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Livio, I suspect the Alberta numbers may have to do with rapid population growth in the face of a relative shortage of health care professionals and hence expenditures in that province. And either they or Sask have the highest nurses wages in the country (see Nick's post...).

The problem I see in the data is that, while health spending eventually goes in the same direction as GDP, it doesn't track the intensity of those changes. For most of the boom years, HC spending rose above GDP, and during the recession it was cut less than declines in GDP. This certainly fits the US story: the economy is in the toilet, and the health care industry continues to party on. I have even heard health care costs put forward as one of the main wedges in slowing employment growth, because business can afford wages for new employees, but not their health care.

I was a student in the 90s when all the big cuts were going through. If you look at the population health and mortality from the period and just after, it's a lesson in how, up to a point, the health care system does suffer when there are cuts, but the health of the population does not.

What happens if you normalize to GDP instead of inflation adjusted dollars per capita?


I think you are right, Livio, that recessions do seem to have an impact on healthcare spending (though lagged). But I'm a bit surprised that there isn't a clearer signal from the 1982 recession, which, IIRC, was bigger than the later ones.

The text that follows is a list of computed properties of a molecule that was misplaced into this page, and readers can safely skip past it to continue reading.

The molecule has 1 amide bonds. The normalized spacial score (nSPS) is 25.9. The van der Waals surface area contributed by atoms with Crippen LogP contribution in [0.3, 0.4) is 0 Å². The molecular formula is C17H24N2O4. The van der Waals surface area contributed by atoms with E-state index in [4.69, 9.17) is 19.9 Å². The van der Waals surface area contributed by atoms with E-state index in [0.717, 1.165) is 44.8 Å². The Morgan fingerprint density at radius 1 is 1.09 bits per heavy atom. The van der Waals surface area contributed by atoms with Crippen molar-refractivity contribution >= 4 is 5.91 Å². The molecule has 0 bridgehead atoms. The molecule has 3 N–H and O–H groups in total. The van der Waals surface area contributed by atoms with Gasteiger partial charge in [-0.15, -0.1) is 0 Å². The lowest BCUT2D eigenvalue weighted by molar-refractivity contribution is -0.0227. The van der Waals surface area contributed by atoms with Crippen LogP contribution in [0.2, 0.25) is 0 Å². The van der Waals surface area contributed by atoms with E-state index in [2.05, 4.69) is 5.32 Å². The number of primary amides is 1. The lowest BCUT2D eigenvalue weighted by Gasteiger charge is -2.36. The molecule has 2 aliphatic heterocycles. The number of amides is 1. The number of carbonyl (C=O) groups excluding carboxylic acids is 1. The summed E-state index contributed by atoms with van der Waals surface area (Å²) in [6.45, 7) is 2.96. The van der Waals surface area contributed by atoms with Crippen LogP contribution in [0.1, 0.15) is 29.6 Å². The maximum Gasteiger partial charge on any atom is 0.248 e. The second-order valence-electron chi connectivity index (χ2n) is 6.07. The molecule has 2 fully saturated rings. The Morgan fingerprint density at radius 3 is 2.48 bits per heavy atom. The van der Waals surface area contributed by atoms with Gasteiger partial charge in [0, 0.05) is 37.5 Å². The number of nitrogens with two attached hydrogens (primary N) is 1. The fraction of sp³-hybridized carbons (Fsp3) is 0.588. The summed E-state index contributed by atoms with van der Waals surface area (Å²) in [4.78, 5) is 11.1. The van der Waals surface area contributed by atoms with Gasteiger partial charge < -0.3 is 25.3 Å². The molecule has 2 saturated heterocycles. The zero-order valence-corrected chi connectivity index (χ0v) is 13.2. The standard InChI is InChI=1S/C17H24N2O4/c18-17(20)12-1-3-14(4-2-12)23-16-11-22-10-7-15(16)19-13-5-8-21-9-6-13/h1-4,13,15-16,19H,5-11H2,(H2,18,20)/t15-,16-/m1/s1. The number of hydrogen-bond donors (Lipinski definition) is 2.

Hi Chris:
Not sure I follow you. Do you mean the ratio of per capita health spending to per capita GDP?

Nick, if you follow the link to Reinhardt's piece and look at chart 4, there is a clear signal in the US in overall NHE for the 1982 recession. I suspect this is the case in the US because NHE is linked not only to personal income and out-of-pocket expenses, but employment generally because of the employment-based health insurance scheme there, and this was more the case in 1982 than it is now. It's also worth noting the Medicaid/care data show that government as a fraction of NHE in the US is nearly 60% and has been so for some time (including pre-Obama)--only about 5-10% less than government NHE fraction in Canada.

The 1982 recession's figures may have been smothered by health-care reform. The Trudeau Government implemented the Canada Health Act in 1984 which outlawed extra billing, enforced by said billing being deducted dollar-for-dollar from a province's health transfers. This was the last time such large-scale payment structure changes were implemented in Canada.

AIUI 1894-1987 was when provinces were in the process of incorporating the expenditures formerly provided extra-billing into the public system.

Shangwen and Determinant: thanks.

Livio: my interpretation of Chris is that he did mean that ratio of health care spending to GDP.

Well, as a share of GDP, public health spending in Canada peaked in 2009 at 8.5% and is estimated to be 8.4% in 2010 and 8.1% in 2011.

Nick is right: I am a non-economist getting the jargon wrong. Your plots were corrected for population and inflation. If instead health-care spending were plotted as a fraction of GDP we would know how we were doing. It seems many important economic variables (debt, deficit, spending, taxation,...) are normalized to GDP. It it were constant (with fluctuations at times of recession or high growth excepted) then it seems it is sustainable. If health care spending is growing faster than GDP then we have an issue.


I should have just googled it: data from '70 to '05 here:



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